Windrush generation 'suffered terrible injustices', review finds
Home Secretary Priti Patel said people from the Windrush generation were subject to "insensitive treatment by the very country they called home" as she apologised to them on behalf of successive governments.
She said a review had found members of the Windrush generation had "suffered terrible injustices".
They included Wolverhampton grandmother Paulette Wilson, who grew up in Telford after moving there from Jamaica aged 10.
She was held in a detention centre and came close to being deported, despite having lived in the UK for 50 years.
Ms Wilson is now among thousands seeking compensation for their ordeals.
The independent inquiry found the Home Office demonstrated “institutional ignorance and thoughtlessness towards the issue of race” and some ministers still “do not accept the full extent of the injustice".
The report’s author, Wendy Williams, an inspector of constabulary, said at its launch: “The Windrush generations has been poorly served by this country, a country to which they contributed so much and in which they had every right to make their lives. The many stories of injustice and hardships are heartbreaking, with jobs lost, lives uprooted and untold damage done to so many individuals and families."
Making a statement to MPs on the Windrush lessons learned review, the Home Secretary said: "As this review makes clear, some members of this generation suffered terrible injustices spurred by institutional failings spanning successive governments over several decades - including ignorance and thoughtlessness towards the race and history of the Windrush generation."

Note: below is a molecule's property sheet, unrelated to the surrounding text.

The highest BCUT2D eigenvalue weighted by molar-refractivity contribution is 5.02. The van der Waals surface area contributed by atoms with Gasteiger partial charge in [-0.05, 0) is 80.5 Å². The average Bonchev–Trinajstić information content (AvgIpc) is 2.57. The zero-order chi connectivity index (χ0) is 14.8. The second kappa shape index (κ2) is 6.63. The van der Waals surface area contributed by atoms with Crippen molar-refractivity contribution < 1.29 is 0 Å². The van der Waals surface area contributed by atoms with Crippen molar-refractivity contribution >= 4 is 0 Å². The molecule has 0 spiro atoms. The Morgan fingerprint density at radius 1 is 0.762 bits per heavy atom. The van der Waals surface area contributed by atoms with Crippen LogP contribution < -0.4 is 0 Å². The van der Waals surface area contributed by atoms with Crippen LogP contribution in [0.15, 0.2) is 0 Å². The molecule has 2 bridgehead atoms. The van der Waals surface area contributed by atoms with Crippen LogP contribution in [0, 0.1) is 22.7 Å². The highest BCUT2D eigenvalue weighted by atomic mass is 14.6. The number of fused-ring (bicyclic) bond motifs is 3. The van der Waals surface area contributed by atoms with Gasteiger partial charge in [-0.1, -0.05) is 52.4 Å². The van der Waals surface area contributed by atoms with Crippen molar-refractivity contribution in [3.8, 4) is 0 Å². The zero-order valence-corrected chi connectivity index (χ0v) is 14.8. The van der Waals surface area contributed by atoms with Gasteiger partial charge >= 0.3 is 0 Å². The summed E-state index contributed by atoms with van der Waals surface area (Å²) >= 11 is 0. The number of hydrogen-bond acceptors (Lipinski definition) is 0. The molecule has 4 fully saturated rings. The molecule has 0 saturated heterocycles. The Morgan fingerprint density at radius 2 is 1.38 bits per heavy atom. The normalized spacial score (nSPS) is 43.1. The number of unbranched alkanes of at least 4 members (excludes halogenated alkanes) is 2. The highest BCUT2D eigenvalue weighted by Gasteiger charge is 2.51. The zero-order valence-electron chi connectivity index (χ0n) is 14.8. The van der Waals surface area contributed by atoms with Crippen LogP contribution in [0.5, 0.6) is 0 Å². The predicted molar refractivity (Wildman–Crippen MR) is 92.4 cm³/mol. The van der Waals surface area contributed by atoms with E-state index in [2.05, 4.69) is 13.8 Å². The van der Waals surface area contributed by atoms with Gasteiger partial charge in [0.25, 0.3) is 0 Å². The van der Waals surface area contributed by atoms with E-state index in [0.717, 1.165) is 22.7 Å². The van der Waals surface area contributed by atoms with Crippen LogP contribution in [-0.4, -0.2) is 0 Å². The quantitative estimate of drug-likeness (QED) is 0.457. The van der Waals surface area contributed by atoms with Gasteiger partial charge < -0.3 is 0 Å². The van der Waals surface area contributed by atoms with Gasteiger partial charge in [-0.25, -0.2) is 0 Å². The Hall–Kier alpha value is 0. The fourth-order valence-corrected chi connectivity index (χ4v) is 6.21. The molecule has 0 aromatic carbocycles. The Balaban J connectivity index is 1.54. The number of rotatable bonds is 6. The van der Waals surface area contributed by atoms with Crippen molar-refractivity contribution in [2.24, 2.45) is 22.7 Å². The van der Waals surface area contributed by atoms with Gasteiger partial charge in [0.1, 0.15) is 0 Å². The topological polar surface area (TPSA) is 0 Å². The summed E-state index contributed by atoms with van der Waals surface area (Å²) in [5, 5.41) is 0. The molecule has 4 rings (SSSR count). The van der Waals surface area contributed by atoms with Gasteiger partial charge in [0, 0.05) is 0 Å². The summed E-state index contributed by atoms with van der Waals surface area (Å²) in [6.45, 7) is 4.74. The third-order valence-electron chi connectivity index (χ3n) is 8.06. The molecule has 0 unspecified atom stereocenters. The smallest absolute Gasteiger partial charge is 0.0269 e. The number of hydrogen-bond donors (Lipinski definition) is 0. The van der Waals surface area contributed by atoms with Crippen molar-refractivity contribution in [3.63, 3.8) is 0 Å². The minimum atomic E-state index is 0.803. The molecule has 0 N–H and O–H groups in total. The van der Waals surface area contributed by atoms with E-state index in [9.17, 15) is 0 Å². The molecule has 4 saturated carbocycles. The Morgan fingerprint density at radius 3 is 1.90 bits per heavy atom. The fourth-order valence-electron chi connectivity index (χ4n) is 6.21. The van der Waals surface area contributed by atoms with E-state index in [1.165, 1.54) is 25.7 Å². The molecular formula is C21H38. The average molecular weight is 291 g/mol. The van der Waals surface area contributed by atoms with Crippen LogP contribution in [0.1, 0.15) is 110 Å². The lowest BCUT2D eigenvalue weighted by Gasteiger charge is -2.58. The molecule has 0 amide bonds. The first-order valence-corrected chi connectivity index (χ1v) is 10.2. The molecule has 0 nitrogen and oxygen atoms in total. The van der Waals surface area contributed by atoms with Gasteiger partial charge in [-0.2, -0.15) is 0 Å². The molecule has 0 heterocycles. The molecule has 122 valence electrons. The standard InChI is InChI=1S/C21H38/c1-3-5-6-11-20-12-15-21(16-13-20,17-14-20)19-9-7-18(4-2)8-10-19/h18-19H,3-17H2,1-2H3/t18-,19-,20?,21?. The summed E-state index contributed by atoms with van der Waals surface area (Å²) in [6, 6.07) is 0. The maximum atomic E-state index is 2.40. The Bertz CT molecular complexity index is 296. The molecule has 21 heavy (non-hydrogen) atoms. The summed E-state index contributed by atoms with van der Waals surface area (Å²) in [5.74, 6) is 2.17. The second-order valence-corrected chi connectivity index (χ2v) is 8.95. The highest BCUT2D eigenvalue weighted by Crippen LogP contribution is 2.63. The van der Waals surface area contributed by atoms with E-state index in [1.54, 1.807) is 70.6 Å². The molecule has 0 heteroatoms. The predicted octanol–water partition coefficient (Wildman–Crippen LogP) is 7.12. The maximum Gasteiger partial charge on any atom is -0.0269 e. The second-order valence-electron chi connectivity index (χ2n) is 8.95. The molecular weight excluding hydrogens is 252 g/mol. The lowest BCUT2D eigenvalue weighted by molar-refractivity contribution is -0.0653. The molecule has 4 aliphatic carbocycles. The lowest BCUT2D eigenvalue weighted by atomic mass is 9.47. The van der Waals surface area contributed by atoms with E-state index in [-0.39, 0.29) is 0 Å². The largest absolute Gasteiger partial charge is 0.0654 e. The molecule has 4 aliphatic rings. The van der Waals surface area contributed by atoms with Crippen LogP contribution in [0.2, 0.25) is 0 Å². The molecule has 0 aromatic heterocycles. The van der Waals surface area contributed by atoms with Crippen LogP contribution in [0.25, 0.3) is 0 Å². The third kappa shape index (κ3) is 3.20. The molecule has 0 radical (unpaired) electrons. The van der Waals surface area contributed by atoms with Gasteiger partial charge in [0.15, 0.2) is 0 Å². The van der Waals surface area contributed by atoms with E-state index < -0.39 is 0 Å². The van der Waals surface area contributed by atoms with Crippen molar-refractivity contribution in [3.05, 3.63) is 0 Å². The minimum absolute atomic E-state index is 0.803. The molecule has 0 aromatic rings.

Ms Patel said there was an "ongoing mission" to put this right, adding: "Lives were ruined and families were torn apart, and now an independent review has suggested that the Home Office's institutional ignorance and thoughtlessness to the issue of race and the history of the Windrush generation contributed to this. This is simply unacceptable.
Ms Patel went on: "Despite the diverse and open nature of our country, too many people still feel they may be treated differently because of who they are or where their parents came from.
"Today's report, which suggests in the Home Office there was an institutional ignorance and thoughtlessness to the issue of race and the history of the Windrush generation, is worrying for us all."
Ms Patel said: "We must all look to ourselves, we must all do better at walking in other people's shoes. We must all take responsibility for the failings that led to the unimaginable suffering of this generation.
"And let me be clear, Mr Speaker, there is nothing that I can say today which will undo the pain, the suffering and the misery inflicted upon the Windrush generation.
"What I can do is say that on behalf of this and successive governments, I am truly sorry for the actions that spanned decades and I'm sorry that people's trust has been betrayed.
"We will continue to do everything possible to ensure that the Home Office protects, supports and listens to every single part of the community it serves."
Desmond Jaddoo, chairman of the Windrush Movement UK, who has been helping victims with compensation claims, including Ms Wilson, said the review "confirmed the ignorance of the Home Office".
He added: "This has caused stress and some people have become ill. People have lost their livelihoods and families have broken up over this.
"The Home Office played with the lives of individuals and it's not right."
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